Operating losses at the Irish arm of international brokerage firm, Cantor Fitzgerald last year fell 67% to €408,043.
The US-owned firm, which was devastated in the 9/11 terrorism attack on New York where it lost 658 staff at the World Trade Center, last November purchased Dublin firm, Dolmen Stockbrokers.
Dolmen was renamed Cantor Fitzgerald Ireland Ltd and changed its company status from unlimited to limited requiring annual accounts to be filed with the Companies Office.
The figures show Cantor Fitzgerald Ireland narrowed its operating losses from €1.24m to €408,043 after increasing gross profit by 21% from €9.29m to €11.3m in the 12 months to the end of Dec 2012.
However, pre-tax losses almost doubled, going from €1.24m to €2.41m, arising from the firm writing off €2m through the amortisation of goodwill as an exceptional item.
On taking over Dolmen for an undisclosed fee last year, Cantor forecast that 200 jobs would be created through the new business over the first year.
The numbers employed at the firm increased from 68 to 78 during 2012, with staff costs increasing from €5.18m to €5.91m.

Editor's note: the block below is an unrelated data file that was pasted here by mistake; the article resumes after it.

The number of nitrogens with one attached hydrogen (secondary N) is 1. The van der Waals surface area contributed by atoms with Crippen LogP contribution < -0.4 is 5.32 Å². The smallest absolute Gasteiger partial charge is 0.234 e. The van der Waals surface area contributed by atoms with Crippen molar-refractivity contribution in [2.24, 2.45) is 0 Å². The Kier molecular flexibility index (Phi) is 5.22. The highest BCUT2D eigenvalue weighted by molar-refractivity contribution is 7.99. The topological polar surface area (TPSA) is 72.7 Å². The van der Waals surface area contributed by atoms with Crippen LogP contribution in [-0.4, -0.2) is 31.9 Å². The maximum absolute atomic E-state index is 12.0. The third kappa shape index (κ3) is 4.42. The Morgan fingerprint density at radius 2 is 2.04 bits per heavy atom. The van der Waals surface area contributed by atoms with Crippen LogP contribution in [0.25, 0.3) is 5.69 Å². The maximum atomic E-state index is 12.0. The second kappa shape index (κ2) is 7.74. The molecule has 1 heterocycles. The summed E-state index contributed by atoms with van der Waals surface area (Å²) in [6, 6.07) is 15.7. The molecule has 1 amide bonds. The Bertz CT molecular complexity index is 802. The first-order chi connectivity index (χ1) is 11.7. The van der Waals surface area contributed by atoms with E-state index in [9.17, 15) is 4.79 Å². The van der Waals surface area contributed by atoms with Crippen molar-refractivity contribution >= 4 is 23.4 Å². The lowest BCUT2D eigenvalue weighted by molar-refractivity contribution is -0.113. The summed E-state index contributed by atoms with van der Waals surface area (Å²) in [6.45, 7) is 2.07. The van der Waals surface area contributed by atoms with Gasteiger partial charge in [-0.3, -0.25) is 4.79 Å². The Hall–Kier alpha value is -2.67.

The firm paid a dividend of €5.73m last year.
Cantor Fitzgerald Ireland is headed by chief executive Ronan Reid, with the board containing seven other directors. Aggregate directors’ remuneration increased from €246,857 to €299,365.
Shareholder funds at the end of last year totalled €5.64m.
According to the directors’ report “turnover increased during the year and the directors are satisfied with the level of turnover given the difficult trading conditions experienced in global markets”.
The report states that as part of the Cantor group, the company will be expanding into other areas of activity, as well as building on its strength in existing businesses. Key areas are primary dealing in government bonds; property investment and institutional equities.
The accounts confirm that the purchase of Dolmen Stockbrokers resulted in a cash injection of €3m in the new firm and a subordinated loan facility of €3m of which €1m was drawn down.
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